Lismore MP Janelle Saffin, Richmond MP Justine Elliot, councillor Reece Byrnes, opposition leader Anthony Albanese, students and community stakeholders outside Murwillumbah East Public School on November 20 protesting the State Government's four year $100 million plan to amalgamate four schools. Photo: Jessica Lamb
Lismore MP Janelle Saffin, Richmond MP Justine Elliot, councillor Reece Byrnes, opposition leader Anthony Albanese, students and community stakeholders outside Murwillumbah East Public School on November 20 protesting the State Government's four year $100 million plan to amalgamate four schools. Photo: Jessica Lamb

Super school demountables ring alarm bells for M’Bah

THE ADDITION of demountables to Ballina Coast High has fuelled the fire under opposition to the State Government’s plan to amalgamate four Murwillumbah schools.

Politicians supporting the controversial four-year project to amalgamate Murwillumbah East Public School, Wollumbin High School and Murwillumbah Public School onto a redeveloped campus at the site of the current Murwillumbah High School have relied on the success of the amalgamation of Ballina High and Southern Cross School into Ballina Coast High.

The recent installation of demountable buildings just two years after the $40 million super school Ballina campus was built, has stakeholders against the Murwillumbah rollout shaking their heads.

In a letter sent on Wednesday from all four Murwillumbah school’s Parents and Citizens Association presidents to the Education Minister Sarah Mitchell, the “apparent failure of early planning” in Ballina has been used as an example of why “transparent consultation” is needed.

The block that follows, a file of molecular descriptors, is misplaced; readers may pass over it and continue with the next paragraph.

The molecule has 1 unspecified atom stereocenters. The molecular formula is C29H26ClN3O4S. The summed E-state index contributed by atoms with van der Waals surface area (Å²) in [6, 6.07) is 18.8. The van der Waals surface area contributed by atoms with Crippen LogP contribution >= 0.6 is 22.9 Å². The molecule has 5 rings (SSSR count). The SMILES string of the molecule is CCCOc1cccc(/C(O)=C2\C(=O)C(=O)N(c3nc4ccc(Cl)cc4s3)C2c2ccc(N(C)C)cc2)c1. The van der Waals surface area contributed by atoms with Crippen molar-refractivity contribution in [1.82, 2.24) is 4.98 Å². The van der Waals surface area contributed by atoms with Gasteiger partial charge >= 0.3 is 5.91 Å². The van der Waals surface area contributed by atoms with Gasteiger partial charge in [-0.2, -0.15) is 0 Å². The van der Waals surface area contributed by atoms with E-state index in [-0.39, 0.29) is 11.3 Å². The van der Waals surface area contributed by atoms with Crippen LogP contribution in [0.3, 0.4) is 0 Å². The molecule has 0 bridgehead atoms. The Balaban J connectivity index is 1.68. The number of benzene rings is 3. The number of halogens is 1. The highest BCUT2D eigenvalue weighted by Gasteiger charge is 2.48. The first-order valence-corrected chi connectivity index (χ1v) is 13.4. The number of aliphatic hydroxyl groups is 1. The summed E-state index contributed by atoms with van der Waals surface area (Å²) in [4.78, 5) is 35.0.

While the P&C’s plea welcomes the investment in local infrastructure and education, the letter “declares disappointment” in the lack of community consultation and calls for a halt to the amalgamation project going forward until consultation has occurred.

The letter also criticises the Murwillumbah project’s virtual information sessions as inadequate, making “no attempt(s) to address the concerns raised around the consultation and planning process up to this point”.

Retired teacher and former principal of Murwillumbah High School Barry Miller said he had also hit a roadblock over the consultation process.

“I have sent off 16 questions and heard nothing,” he said.

The correspondence ends with an invitation to “come to our community to sit down together, share with us the evidence underpinning the proposal, listen and respond to our questions, queries and concerns, and together find the best way forward to enhance public education for all children in Murwillumbah”.

They are yet to hear a response from the Minister.

In a statement earlier this week, a Department of Education spokesman said the enrolment growth at Ballina was linked to the success and the positive view the community had of that school.

The P&Cs’ concerns were echoed by a motion passed by the Tweed Shire Council on Thursday night for the mayor to write to premier Gladys Berejiklian, deputy premier John Barilaro and Tweed MP Geoff Provest expressing “extreme concern” about the project.

The motion also sought to call on the State Government to defer the plan until “adequate” community consultation had taken place.



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